Apple has informed Intel that it will not use the chipmaker’s 5G mobile modem in its 2020 iPhones, according to a new report.
Israeli website CTech by Calcalist reported on Wednesday that it had reviewed internal communications from Intel and spoken to “people familiar with the matter”, leading it to conclude that Intel will not provide the 5G modems for Apple’s 2020 mobile devices.
Apple has notified Intel it will not use a mobile modem developed by the chipmaker in its next-generation mobile device, Intel executives said in the communications. Further development of the modem component internally called “Sunny Peak” is halted and Intel’s team working on the product will be redirected to other efforts, the executives said.
Calcalist said the communications it had seen described Apple as the “key mobile customer” and the “main volume driver” for the “Sunny Peak” 5G mobile modem, underlining the impact the loss of business would have on the chipmaker.
Apple was also said to be facing a “massive effort” to launch 5G in its mobile products, with Intel executives blaming the company’s decision not to use its modems on “many factors”, including the introduction of a faster WiGig (802.11ad) Wi-Fi standard, which brought “new and unanticipated challenges”.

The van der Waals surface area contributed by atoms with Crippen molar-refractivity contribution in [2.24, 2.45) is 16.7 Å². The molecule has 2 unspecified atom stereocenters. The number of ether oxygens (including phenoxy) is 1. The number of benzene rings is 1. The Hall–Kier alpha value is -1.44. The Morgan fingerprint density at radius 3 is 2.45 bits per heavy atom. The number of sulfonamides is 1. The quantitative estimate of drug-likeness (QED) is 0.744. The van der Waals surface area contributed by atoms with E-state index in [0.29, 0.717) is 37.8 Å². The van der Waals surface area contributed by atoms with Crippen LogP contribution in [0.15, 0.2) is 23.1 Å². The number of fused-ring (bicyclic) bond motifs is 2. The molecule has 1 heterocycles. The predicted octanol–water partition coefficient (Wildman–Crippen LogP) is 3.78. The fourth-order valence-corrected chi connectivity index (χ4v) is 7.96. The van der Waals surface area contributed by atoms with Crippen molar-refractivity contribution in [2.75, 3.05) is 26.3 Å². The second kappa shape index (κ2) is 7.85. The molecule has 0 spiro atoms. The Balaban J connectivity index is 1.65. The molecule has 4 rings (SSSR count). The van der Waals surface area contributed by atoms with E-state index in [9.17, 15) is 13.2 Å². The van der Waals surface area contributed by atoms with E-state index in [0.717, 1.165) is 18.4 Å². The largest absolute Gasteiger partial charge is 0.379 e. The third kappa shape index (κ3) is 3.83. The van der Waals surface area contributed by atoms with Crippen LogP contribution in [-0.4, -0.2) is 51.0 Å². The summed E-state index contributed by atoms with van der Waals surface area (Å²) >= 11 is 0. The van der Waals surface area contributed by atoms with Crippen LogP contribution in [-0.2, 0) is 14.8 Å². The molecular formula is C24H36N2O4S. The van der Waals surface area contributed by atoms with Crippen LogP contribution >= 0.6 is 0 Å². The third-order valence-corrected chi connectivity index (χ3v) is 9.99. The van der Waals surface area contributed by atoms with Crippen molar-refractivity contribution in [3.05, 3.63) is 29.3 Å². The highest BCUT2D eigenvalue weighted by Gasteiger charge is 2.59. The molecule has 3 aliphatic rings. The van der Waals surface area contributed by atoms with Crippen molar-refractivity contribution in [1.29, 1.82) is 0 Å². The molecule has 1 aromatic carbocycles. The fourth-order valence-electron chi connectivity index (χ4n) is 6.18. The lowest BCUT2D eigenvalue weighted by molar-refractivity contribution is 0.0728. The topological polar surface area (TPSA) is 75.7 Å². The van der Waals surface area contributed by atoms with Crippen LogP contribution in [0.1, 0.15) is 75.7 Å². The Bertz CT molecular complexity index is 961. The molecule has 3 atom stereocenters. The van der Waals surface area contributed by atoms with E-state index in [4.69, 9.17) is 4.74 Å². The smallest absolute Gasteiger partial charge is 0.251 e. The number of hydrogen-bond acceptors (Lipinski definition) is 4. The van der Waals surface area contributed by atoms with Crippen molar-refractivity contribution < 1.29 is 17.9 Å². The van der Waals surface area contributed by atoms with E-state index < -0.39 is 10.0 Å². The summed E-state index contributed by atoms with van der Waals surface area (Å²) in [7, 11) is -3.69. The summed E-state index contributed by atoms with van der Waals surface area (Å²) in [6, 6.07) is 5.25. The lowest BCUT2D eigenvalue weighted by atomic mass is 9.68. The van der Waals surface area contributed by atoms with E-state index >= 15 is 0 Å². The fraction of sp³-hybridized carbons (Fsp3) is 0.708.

In a response to Calcalist’s request for comment, an Intel spokesman said the company does not comment on matters relating to its customers.
The news follows one analyst’s prediction last week that Apple could choose to use modems manufactured by MediaTek instead of Intel in future iPhones.
Northland analyst Gus Richard gave no timeline for the predicted switch, but with deals for 2018 iPhones already established, any impact was expected no earlier than 2019.
Apple added Intel as a manufacturer only a couple of years ago, after previously relying solely on Qualcomm for its modem chips. Current iPhones use LTE chips from both companies, but Apple is embroiled in a lawsuit with Qualcomm and is rumored to be planning to ditch their chips, too.
Apple is believed to be developing its own modem chips, but it will need to continue to use third-party chips until its in-house solution is ready to be deployed in iOS devices.
Current rumors suggest Intel will supply approximately 70 percent of LTE chips for Apple’s 2018 lineup, with the rest of the chips coming from Qualcomm.
Apple is also moving away from Intel chips in its Mac lineup, with rumors indicating the company is developing its own custom chips that could appear in Macs as early as 2020.